SPS leadership was reportedly disappointed that the Seattle School Board did not rely on the expertise of the math adoption committee during this most recent process. What it failed to take into account is the significance and duration of the frustration over math curriculum, the erosion of public trust in the district, and the time it will take to rebuild that trust.
Yes, there is a new leadership team in place and yes, there is a series of checks and balances designed to prevent the financial improprieties of the past.
But there is also a history of flawed rollouts, such as last September's disastrous debut of the new computerized Student Information System, which disrupted the start of the school year.
The elephant in the room
Adoption of the Common Core State Standards is at the heart of this, and most, debates these days over education. Though the standards were designed through a collaboration of individual states to raise consistency and academic rigor nationwide, critics of Common Core say it is a corporate-driven effort to dismantle public education. There is a growing nationwide movement against Common Core and a few states have pulled out of the initiative.
This creates a catch-22 for SPS leadership. The math curriculum adoption committee chose the curriculum they thought was best-aligned to Common Core. The School Board members who voted against this curriculum are not fervent Common Core supporters. Caught in the middle are teachers, who are trying to adapt to the Common Core standards and be ready for the new Common Core-aligned Smarter Balanced assessments, which debut in the spring of 2015, and now also have a new math curriculum to contend with.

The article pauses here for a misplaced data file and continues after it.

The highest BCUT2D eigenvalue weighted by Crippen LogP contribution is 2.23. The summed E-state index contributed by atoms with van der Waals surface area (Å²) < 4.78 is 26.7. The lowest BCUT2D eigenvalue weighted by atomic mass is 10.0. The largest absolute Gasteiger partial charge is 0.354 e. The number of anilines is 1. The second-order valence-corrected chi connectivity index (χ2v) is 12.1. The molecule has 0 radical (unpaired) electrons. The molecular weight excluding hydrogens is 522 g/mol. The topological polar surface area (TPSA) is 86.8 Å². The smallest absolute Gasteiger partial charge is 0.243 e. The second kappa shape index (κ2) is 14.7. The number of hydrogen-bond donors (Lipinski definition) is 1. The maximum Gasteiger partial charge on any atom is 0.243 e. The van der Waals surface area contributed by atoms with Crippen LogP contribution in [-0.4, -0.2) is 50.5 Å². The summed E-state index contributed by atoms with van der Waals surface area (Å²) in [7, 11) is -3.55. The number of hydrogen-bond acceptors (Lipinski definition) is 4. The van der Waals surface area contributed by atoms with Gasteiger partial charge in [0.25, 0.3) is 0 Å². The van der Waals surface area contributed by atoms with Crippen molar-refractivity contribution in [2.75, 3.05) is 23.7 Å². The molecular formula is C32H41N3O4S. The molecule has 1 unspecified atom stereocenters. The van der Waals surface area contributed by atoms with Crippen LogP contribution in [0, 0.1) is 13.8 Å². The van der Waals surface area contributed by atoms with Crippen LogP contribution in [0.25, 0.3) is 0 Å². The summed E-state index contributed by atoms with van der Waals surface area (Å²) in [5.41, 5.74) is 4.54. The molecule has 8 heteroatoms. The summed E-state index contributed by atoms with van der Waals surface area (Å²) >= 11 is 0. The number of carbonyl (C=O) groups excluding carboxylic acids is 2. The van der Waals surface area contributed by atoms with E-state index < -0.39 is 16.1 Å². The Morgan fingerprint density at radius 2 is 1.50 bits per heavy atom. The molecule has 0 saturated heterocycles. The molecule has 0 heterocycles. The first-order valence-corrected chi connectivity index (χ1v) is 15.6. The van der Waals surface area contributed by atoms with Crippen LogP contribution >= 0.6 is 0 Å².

Where do we go from here?
Funding problems notwithstanding, educators I've spoken with say that both Math in Focus and enVision would provide students with a solid foundation of math. Teachers say they will supplement as needed to make sure kids learn what they need to. One hopes that SPS leadership will make sure that teachers have the training and materials to do so successfully.
This summer, when it votes on next year's budget, the Seattle School Board may have to make some tough funding decisions to pay for this curriculum and ensure its success, and will have to justify any funding cuts to the public. This, at a time when Washington has lost $40 million in federal funding and is struggling to meet basic education funding requirements set forth in the state Supreme Court's ruling in the McCleary decision.
Veteran educators say they want parents and the School Board to stop second-guessing them and trust that they have the qualifications, expertise and experience to make sound decisions on how best to educate Seattle's children.
But trust has to be earned.
Until it has a proven track record of thoughtful, successful implementation of its initiatives, SPS will continue to fall under scrutiny. That same scrutiny will be applied to the Seattle School Board, which has a history of disunity and lack of public trust.
With his letter to principals, asking them to support Math in Focus, Banda took an important step in trying to foster trust.
As we embark on the 2014-15 school year, let's hope there's more trust to go around.